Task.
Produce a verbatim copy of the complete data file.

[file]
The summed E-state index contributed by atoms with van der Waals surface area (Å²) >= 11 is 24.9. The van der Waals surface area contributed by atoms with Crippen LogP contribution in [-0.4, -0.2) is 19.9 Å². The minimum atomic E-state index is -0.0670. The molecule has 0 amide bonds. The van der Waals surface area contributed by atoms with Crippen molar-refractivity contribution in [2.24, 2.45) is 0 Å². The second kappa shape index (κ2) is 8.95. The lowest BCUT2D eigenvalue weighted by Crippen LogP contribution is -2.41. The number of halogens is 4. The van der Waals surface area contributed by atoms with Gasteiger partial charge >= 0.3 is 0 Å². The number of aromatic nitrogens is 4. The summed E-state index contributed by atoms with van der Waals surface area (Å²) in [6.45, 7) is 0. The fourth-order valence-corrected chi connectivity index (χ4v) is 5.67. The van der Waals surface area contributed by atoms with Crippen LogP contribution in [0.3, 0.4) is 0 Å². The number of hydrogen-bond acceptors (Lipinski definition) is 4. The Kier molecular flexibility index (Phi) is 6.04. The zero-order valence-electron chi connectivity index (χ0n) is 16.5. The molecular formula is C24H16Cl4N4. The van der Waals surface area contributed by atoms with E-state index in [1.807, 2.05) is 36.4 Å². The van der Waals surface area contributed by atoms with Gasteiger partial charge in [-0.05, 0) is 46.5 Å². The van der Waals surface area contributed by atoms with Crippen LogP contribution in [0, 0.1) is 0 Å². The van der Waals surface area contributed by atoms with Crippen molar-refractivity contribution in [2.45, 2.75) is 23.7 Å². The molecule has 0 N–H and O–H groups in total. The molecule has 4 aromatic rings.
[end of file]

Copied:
The summed E-state index contributed by atoms with van der Waals surface area (Å²) >= 11 is 24.9. The van der Waals surface area contributed by atoms with Crippen LogP contribution in [-0.4, -0.2) is 19.9 Å². The minimum atomic E-state index is -0.0670. The molecule has 0 amide bonds. The van der Waals surface area contributed by atoms with Crippen molar-refractivity contribution in [2.24, 2.45) is 0 Å². The second kappa shape index (κ2) is 8.95. The lowest BCUT2D eigenvalue weighted by Crippen LogP contribution is -2.41. The number of halogens is 4. The van der Waals surface area contributed by atoms with Gasteiger partial charge >= 0.3 is 0 Å². The number of aromatic nitrogens is 4. The summed E-state index contributed by atoms with van der Waals surface area (Å²) in [6.45, 7) is 0. The fourth-order valence-corrected chi connectivity index (χ4v) is 5.67. The van der Waals surface area contributed by atoms with Crippen LogP contribution in [0.3, 0.4) is 0 Å². The number of hydrogen-bond acceptors (Lipinski definition) is 4. The Kier molecular flexibility index (Phi) is 6.04. The zero-order valence-electron chi connectivity index (χ0n) is 16.5. The molecular formula is C24H16Cl4N4. The van der Waals surface area contributed by atoms with E-state index in [1.807, 2.05) is 36.4 Å². The van der Waals surface area contributed by atoms with Gasteiger partial charge in [-0.05, 0) is 46.5 Å². The van der Waals surface area contributed by atoms with Crippen LogP contribution in [0, 0.1) is 0 Å². The van der Waals surface area contributed by atoms with Crippen molar-refractivity contribution in [2.45, 2.75) is 23.7 Å². The molecule has 0 N–H and O–H groups in total. The molecule has 4 aromatic rings.